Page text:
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Department of Psychology
UC San Diego

Research Projects


Theory of Mind Development

The recognition that mental states – such as beliefs, desires, and intentions – underlie people’s actions is central to social interactions and understanding. An everyday folk psychology of mental states allows people to predict, explain, and understand their own and others’ actions. Thus, developing an understanding of mental states is fundamental to children’s social-cognitive development. And it provides an interesting test case of how children acquire unobservable, theoretical concepts.

In our lab, we are studying why children develop certain aspects of theory of mind before others. We are examining why children understand desires before they understand beliefs and why children have an implicit understanding before a much later explicit understanding.


Children's Trait Reasoning and Social Cognition

People’s everyday folk psychology includes a tendency to predict consistency in people’s actions. Yet, young children do not reliably expect consistency in people’s actions and traits. Still, we are exploring how children do expect trait-consistent actions in certain contexts and domains. We are examining how children make attributions when asked contrast between individuals displaying different trait-relevant actions. We are also examining how children decide whether to trust informants who have previously displayed accurate or inaccurate actions. Our lab is also conducting studies on how children reason about others’ abilities and performance and how this influences their theories of achievement.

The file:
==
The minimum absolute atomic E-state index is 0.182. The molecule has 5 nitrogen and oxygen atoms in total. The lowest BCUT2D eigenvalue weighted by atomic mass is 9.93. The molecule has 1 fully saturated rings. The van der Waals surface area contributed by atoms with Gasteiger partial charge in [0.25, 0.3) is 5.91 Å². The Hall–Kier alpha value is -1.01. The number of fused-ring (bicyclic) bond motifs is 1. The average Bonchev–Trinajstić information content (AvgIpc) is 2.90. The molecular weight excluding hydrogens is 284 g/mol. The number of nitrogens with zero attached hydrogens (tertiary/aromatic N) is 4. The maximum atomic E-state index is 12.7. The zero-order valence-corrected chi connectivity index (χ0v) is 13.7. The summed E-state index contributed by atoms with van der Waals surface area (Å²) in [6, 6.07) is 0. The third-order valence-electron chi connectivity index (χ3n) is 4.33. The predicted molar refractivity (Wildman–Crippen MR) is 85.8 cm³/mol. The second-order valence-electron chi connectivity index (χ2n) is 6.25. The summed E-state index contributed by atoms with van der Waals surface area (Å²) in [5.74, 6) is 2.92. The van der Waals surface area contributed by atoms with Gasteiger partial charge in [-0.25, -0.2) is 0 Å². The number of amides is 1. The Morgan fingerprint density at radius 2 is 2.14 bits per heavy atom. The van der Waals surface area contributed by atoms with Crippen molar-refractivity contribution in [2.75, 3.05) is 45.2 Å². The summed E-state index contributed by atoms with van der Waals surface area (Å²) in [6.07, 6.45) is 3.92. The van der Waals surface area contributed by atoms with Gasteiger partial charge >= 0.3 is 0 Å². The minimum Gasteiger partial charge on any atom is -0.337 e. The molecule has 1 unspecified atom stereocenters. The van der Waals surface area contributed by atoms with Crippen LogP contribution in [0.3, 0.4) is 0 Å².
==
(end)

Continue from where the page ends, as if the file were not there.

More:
Neural Underpinnings of Social-Cognitive Devevelopment

We are interested in how brain development is associated with children’s developing understanding of mental states and other social concepts. We collect human event-related brain potential (ERP) data as children and adults reason others’ mental states and actions. Recently, we have also started to examine EEG alpha desynchronization data as another measure of functional neural activity related to social-cognitive processing.


Learning from Social Feedback

As part of children’s great interest in understanding people and the social world, children learn considerably from other people. By examining ERP data, we have found that the neural signals associated with feedback learning are stronger in social situations than non-social situations. We are exploring how this relates to children early reliance on social feedback.